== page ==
So what: it’s just a symbol, it’s just a nice way of remembering the dead. The problem is that every act of ritualised remembrance necessitates a simultaneous forgetting. What’s remembered is the ritual itself, the po-faced charade of monarchs and prime ministers placing those sinister circles of poppies by the Cenotaph, a two minutes’ silence indistinguishable from a two minutes’ acquiescence. The process of memory and its transformations must be wiped out in the moment of remembering. Nobody now seems to remember that the whole red-poppy charade was brought to Britain by none other than one Field Marshal Douglas Haig, the man responsible for the brutal waste of millions of lives at Passchendaele and the Somme. He struts around postwar London with a fake poppy in his lapel, and by its apotropaic magic the teeming ghosts of his victims no longer impede his sight but can only claw ineffectually at his shoulders. If the poppy were just a symbol inscribed with unfortunate militaristic overtones it could be opposed without much effort, but in fact it’s much more subtle and dangerous than that. We’re locked in a struggle against dreams and magic. Wearing a poppy doesn’t honour the victims of war, it banishes them. As long as we can fixate on the narcotic solemnity of those two clean red circles, we don’t need to think about the mud and gas and rats, or the victims of shellshock tried and shot by their own officers, or the millions of innocents slaughtered before and after the war in Ireland and India and Malaya and Kenya and Iraq, or those ethnic and religious minorities who are even today compelled to demonstrate their patriotism by wearing poppy-patterned hijabs. It’s a drug, something out of a Philip K Dick novel; it produces a new reality and traps us inside of it. If we’re to start really remembering the tragedy of war, the only way is to burn all the poppies, wipe out their evil magic with fire, and look our ghosts squarely in the eye.
Faced by an onslaught of politicised remembrance, the instinct from the Left seems to be to depoliticise, to present the war as a purely human tragedy, one in which any imposition of political meaning is something like blasphemy. To actually celebrate a victory is crass beyond imagining. This is bullshit. The First World War was a class war, an organised assault against the European working classes on the part of the European ruling classes – and we won. It wasn’t a war for freedom or democracy: even by the standards of miserable contemporary liberalism Britain in 1914 was not a democracy (neither was France, or Canada, or Australia, or the United States), for the simple reason that women and the working classes were denied the vote. Our victory didn’t coincide with the Armistice; it was uneven and generally rolled back, and it came at a terrible cost, but it was real. Everywhere returning troops struggled to overthrow the forces that had sent them off to die. Votes for women and the empowerment of labour unions in the United Kingdom, a surge of civil rights militancy in the United States, workers’ uprisings in Germany, and the Great October Socialist Revolution in Russia. Still it’s not finished. Remembrance Sunday demands that we sit by passively and let the vague tones of history wash over us; our real history compels us – in honour of the dead, and in respect of their legacy – to fight.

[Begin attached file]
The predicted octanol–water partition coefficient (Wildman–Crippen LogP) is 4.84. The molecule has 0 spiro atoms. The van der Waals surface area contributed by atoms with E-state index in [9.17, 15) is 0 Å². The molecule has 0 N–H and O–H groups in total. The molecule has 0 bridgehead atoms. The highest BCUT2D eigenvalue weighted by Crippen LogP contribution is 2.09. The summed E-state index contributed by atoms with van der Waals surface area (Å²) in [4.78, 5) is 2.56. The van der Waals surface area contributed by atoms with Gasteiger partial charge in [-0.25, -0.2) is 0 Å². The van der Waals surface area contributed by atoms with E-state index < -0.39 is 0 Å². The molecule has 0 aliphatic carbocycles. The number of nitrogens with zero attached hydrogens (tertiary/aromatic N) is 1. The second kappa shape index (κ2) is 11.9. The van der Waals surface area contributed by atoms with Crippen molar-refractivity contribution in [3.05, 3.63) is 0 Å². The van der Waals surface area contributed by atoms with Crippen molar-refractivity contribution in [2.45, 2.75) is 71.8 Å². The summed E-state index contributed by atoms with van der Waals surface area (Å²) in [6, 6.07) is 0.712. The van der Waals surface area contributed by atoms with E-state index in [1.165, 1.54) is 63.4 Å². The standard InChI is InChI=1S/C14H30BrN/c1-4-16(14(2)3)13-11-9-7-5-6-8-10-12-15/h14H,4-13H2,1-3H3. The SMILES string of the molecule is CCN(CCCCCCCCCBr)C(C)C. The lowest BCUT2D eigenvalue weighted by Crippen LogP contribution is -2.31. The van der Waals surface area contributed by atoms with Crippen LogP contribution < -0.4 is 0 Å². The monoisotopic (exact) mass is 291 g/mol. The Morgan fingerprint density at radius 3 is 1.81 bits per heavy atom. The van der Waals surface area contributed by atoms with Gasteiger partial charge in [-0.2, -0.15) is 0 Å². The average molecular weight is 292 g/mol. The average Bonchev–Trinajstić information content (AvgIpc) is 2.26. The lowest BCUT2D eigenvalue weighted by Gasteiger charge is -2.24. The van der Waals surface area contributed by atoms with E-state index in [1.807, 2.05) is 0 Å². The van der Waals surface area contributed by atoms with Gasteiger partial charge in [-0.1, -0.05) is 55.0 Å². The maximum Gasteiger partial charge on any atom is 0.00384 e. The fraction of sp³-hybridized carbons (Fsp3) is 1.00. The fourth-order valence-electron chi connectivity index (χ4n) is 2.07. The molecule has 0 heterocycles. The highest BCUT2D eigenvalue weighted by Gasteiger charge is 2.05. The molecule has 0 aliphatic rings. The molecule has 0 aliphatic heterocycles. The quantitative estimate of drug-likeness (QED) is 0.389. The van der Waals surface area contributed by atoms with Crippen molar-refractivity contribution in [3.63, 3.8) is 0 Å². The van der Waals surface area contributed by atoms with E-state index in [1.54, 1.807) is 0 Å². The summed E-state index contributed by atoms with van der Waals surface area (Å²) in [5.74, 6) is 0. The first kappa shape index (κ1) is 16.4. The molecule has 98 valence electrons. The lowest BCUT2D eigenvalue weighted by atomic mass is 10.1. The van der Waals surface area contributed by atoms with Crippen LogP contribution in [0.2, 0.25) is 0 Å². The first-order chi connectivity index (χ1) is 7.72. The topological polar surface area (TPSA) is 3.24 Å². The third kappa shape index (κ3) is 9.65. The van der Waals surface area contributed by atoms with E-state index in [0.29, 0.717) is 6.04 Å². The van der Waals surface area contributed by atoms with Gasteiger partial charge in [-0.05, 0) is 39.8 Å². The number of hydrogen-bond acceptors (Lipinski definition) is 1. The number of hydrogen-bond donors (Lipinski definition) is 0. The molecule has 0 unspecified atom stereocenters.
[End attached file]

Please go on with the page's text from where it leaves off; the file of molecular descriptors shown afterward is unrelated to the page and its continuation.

This post is dedicated to the memory of those ten thousand soldiers who were killed in the six hours between the signing of the Armistice and its taking effect ninety-six years ago, who gave their lives so that schoolchildren could easily learn that the war ended on the eleventh hour of the eleventh day of the eleventh month.